St. Elizabeth-Bays and Beaches

Among the bays and beaches present are:

 Bays

Malcolm, Black River, Parotee, Starve Gut, Calabash, Great Pedro.

Beaches

Galleon, Hodges, Crane, Fullerwood, Parotee, Fort Charles, Billy’s Bay, Calabash Bay, Great Bay, Treasure Beach

Caves

There are 44 caves in the parish of St. Elizabeth. The following are some of the more popular ones:

Mexico – the longest in the island

Peru Cave – located near Goshen, displays an impressive growth of stalactites and stalagmites

Yardley Chase Caves – situated on the south coast, at the foot of a 457 metre (1,500 foot) limestone cliff (Lovers’ Leap)

Wallingford Caves – near Balaclava – famous for the fossil remains of large extinct rodents discovered in 1919-20 by H.E. Anthony.

Preservation Sites and Wetland Areas include:

Government (Crown Lands)               –           8,564 hectares (18,841 acres)

Private Woodlands                             –           19,734 hectares (43,415 acres)

Scientific, Nature Reserves                 –           Holland Swamp Forest

Natural Parks                                      –           Cockpit Country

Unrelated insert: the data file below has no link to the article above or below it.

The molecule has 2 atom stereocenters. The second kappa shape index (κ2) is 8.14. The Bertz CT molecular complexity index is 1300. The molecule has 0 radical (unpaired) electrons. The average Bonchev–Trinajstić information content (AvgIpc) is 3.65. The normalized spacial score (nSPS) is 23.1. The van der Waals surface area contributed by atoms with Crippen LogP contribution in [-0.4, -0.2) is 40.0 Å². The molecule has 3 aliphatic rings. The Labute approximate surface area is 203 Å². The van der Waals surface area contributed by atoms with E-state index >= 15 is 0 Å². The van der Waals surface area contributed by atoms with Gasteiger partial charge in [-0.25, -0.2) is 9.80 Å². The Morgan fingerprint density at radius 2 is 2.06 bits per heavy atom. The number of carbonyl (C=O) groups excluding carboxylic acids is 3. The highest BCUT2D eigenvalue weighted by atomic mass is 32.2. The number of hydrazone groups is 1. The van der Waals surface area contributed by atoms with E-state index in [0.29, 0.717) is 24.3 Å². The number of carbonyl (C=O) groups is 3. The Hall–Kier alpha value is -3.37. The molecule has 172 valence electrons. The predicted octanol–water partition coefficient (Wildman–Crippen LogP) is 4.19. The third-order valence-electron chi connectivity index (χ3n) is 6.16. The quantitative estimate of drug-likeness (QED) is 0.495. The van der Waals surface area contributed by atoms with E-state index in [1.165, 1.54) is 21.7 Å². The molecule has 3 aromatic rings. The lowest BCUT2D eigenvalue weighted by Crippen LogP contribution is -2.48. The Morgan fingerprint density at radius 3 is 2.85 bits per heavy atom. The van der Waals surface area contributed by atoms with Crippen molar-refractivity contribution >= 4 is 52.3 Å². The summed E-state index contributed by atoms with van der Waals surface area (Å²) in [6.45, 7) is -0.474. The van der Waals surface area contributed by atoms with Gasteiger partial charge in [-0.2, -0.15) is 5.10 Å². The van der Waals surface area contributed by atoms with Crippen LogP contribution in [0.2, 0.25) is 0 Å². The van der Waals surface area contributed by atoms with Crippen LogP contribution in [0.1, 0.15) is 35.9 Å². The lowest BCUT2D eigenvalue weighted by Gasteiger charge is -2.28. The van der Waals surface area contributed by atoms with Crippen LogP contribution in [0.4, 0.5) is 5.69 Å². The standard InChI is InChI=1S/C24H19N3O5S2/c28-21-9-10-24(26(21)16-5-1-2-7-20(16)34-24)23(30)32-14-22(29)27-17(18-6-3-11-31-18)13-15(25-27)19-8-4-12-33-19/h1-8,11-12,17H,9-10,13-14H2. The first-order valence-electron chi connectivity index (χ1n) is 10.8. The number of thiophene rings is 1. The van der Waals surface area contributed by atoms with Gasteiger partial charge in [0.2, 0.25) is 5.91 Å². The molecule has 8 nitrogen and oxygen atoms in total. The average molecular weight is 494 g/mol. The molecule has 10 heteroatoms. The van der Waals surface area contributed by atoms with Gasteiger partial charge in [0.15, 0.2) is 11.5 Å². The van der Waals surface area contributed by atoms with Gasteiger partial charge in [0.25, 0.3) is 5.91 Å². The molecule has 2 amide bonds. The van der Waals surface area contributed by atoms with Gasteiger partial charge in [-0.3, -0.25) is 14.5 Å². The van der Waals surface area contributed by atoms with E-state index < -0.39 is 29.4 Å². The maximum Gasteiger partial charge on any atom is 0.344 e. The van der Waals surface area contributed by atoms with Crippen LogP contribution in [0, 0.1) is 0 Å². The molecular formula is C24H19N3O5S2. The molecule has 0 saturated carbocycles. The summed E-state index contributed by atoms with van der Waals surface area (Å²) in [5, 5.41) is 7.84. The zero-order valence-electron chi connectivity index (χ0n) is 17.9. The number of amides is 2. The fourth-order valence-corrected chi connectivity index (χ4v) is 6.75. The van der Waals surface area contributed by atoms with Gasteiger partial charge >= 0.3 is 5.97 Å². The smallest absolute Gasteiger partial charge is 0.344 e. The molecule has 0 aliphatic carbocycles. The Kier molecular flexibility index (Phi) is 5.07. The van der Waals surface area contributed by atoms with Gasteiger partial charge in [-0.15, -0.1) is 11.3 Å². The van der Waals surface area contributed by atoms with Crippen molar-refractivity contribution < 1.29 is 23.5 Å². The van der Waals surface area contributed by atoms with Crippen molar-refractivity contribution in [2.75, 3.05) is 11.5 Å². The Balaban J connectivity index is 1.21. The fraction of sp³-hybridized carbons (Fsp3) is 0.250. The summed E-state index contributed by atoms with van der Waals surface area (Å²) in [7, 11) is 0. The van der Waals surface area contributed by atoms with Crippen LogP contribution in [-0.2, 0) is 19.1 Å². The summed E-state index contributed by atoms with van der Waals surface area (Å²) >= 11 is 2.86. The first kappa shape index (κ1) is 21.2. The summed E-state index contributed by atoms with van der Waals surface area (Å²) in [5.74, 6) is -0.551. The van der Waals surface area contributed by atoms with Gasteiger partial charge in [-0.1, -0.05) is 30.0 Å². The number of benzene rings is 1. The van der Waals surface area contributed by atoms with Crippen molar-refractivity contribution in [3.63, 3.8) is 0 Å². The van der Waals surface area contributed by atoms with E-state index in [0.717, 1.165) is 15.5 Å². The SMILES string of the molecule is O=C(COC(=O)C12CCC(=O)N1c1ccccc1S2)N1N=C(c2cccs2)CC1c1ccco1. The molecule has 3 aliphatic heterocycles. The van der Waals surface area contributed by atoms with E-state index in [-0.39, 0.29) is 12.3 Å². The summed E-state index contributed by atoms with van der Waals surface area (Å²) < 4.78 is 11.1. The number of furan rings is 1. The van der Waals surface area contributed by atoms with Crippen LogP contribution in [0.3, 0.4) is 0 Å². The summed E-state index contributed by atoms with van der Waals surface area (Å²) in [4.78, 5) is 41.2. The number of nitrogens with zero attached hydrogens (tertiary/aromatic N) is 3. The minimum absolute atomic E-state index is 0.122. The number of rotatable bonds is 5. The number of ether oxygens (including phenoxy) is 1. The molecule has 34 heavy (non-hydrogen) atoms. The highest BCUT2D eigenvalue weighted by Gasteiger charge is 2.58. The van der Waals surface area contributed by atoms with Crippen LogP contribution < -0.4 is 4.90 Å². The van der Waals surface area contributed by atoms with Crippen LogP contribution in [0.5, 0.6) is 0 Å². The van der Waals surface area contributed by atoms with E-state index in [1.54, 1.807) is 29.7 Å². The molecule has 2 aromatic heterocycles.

–           Black River Lower Morass

Wetlands Sanctuary                            –           Luana Point Swamp

–           Lower Black River Morass

Wildlife Sanctuary                              –           Luana Font Hill

Mineral Deposits

St. Elizabeth, unlike other parishes, has a number of mineral deposits adding to the rich natural resources of the parish. These include bauxite, antimony, white limestone, alluvium, clay, peat deposits in the Black River Morass and the Great Morass are estimated at 6.5 million tons (6.6 million tonnes) and extensive silica sand deposits are located in the Black River area of Hodges. This is used in the manufacturing of glass.

Other resources are logwood, sisal, bull and sable thatch palm.